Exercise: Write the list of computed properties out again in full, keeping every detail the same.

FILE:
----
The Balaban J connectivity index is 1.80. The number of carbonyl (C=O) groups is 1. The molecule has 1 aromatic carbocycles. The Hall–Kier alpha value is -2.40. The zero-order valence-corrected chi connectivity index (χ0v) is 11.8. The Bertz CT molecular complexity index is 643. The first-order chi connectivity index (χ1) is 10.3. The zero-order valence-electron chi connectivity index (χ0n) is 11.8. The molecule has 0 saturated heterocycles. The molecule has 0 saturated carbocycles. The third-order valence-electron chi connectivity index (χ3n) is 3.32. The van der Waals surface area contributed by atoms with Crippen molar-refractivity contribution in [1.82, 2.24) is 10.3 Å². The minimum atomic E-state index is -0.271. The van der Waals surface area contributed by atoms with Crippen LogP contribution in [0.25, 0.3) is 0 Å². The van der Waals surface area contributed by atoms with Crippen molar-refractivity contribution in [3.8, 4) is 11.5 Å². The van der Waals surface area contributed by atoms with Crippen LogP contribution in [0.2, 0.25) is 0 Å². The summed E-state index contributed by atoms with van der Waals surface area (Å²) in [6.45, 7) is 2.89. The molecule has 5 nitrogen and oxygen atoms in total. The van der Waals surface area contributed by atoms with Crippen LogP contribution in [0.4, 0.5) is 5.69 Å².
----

The Balaban J connectivity index is 1.80. The number of carbonyl (C=O) groups is 1. The molecule has 1 aromatic carbocycles. The Hall–Kier alpha value is -2.40. The zero-order valence-corrected chi connectivity index (χ0v) is 11.8. The Bertz CT molecular complexity index is 643. The first-order chi connectivity index (χ1) is 10.3. The zero-order valence-electron chi connectivity index (χ0n) is 11.8. The molecule has 0 saturated heterocycles. The molecule has 0 saturated carbocycles. The third-order valence-electron chi connectivity index (χ3n) is 3.32. The van der Waals surface area contributed by atoms with Crippen molar-refractivity contribution in [1.82, 2.24) is 10.3 Å². The minimum atomic E-state index is -0.271. The van der Waals surface area contributed by atoms with Crippen LogP contribution in [0.25, 0.3) is 0 Å². The van der Waals surface area contributed by atoms with Crippen molar-refractivity contribution in [3.8, 4) is 11.5 Å². The van der Waals surface area contributed by atoms with Crippen LogP contribution in [0.2, 0.25) is 0 Å². The summed E-state index contributed by atoms with van der Waals surface area (Å²) in [6.45, 7) is 2.89. The molecule has 5 nitrogen and oxygen atoms in total. The van der Waals surface area contributed by atoms with Crippen LogP contribution in [0.4, 0.5) is 5.69 Å².